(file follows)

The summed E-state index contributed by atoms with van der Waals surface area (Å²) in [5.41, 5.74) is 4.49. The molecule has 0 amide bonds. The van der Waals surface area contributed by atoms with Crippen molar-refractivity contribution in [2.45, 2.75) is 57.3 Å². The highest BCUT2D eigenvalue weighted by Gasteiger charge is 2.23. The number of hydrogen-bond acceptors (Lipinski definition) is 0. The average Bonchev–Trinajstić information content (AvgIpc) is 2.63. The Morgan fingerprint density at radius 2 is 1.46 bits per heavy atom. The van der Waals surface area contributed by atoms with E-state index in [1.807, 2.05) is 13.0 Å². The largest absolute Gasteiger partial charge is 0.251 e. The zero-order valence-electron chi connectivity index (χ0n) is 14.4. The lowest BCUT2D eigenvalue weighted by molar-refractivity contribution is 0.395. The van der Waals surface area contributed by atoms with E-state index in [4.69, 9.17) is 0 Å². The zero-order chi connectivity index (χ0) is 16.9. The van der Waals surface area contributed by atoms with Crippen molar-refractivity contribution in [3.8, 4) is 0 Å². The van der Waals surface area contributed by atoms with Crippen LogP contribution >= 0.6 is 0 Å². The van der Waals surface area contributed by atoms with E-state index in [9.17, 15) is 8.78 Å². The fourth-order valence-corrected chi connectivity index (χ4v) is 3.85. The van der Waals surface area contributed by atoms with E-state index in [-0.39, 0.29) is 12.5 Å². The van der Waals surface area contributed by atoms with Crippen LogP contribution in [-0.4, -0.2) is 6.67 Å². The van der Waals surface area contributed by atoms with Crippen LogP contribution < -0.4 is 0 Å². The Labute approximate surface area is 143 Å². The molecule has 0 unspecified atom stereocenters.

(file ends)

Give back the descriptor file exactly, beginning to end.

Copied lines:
The summed E-state index contributed by atoms with van der Waals surface area (Å²) in [5.41, 5.74) is 4.49. The molecule has 0 amide bonds. The van der Waals surface area contributed by atoms with Crippen molar-refractivity contribution in [2.45, 2.75) is 57.3 Å². The highest BCUT2D eigenvalue weighted by Gasteiger charge is 2.23. The number of hydrogen-bond acceptors (Lipinski definition) is 0. The average Bonchev–Trinajstić information content (AvgIpc) is 2.63. The Morgan fingerprint density at radius 2 is 1.46 bits per heavy atom. The van der Waals surface area contributed by atoms with E-state index in [1.807, 2.05) is 13.0 Å². The largest absolute Gasteiger partial charge is 0.251 e. The zero-order valence-electron chi connectivity index (χ0n) is 14.4. The lowest BCUT2D eigenvalue weighted by molar-refractivity contribution is 0.395. The van der Waals surface area contributed by atoms with E-state index in [4.69, 9.17) is 0 Å². The zero-order chi connectivity index (χ0) is 16.9. The van der Waals surface area contributed by atoms with Crippen molar-refractivity contribution in [3.8, 4) is 0 Å². The van der Waals surface area contributed by atoms with Crippen LogP contribution >= 0.6 is 0 Å². The van der Waals surface area contributed by atoms with E-state index in [9.17, 15) is 8.78 Å². The fourth-order valence-corrected chi connectivity index (χ4v) is 3.85. The van der Waals surface area contributed by atoms with E-state index in [-0.39, 0.29) is 12.5 Å². The van der Waals surface area contributed by atoms with Crippen LogP contribution in [-0.4, -0.2) is 6.67 Å². The van der Waals surface area contributed by atoms with Crippen LogP contribution < -0.4 is 0 Å². The Labute approximate surface area is 143 Å². The molecule has 0 unspecified atom stereocenters.